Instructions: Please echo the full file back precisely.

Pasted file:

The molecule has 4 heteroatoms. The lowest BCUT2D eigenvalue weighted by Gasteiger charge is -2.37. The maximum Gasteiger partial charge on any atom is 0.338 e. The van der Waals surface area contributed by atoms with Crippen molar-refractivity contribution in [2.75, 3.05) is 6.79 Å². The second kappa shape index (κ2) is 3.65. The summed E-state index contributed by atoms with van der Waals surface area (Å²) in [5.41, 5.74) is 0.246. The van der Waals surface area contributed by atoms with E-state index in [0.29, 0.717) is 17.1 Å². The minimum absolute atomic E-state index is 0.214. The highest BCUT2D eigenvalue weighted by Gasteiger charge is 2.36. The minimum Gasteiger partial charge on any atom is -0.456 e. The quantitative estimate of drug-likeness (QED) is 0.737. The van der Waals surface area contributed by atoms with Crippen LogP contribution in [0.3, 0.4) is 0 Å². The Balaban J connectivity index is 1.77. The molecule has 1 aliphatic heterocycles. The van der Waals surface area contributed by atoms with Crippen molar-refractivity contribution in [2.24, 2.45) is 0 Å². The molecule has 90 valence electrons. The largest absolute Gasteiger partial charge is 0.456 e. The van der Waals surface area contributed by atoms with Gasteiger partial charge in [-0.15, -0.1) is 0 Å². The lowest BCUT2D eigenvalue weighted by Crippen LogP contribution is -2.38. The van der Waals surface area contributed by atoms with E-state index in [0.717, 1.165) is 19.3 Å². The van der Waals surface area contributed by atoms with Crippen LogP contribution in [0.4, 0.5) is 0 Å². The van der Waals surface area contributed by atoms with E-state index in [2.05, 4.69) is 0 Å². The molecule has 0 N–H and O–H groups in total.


The molecule has 4 heteroatoms. The lowest BCUT2D eigenvalue weighted by Gasteiger charge is -2.37. The maximum Gasteiger partial charge on any atom is 0.338 e. The van der Waals surface area contributed by atoms with Crippen molar-refractivity contribution in [2.75, 3.05) is 6.79 Å². The second kappa shape index (κ2) is 3.65. The summed E-state index contributed by atoms with van der Waals surface area (Å²) in [5.41, 5.74) is 0.246. The van der Waals surface area contributed by atoms with E-state index in [0.29, 0.717) is 17.1 Å². The minimum absolute atomic E-state index is 0.214. The highest BCUT2D eigenvalue weighted by Gasteiger charge is 2.36. The minimum Gasteiger partial charge on any atom is -0.456 e. The quantitative estimate of drug-likeness (QED) is 0.737. The van der Waals surface area contributed by atoms with Crippen LogP contribution in [0.3, 0.4) is 0 Å². The Balaban J connectivity index is 1.77. The molecule has 1 aliphatic heterocycles. The van der Waals surface area contributed by atoms with Crippen molar-refractivity contribution in [2.24, 2.45) is 0 Å². The molecule has 90 valence electrons. The largest absolute Gasteiger partial charge is 0.456 e. The van der Waals surface area contributed by atoms with Gasteiger partial charge in [-0.15, -0.1) is 0 Å². The lowest BCUT2D eigenvalue weighted by Crippen LogP contribution is -2.38. The van der Waals surface area contributed by atoms with E-state index in [0.717, 1.165) is 19.3 Å². The van der Waals surface area contributed by atoms with Crippen LogP contribution in [0.4, 0.5) is 0 Å². The van der Waals surface area contributed by atoms with E-state index in [2.05, 4.69) is 0 Å². The molecule has 0 N–H and O–H groups in total.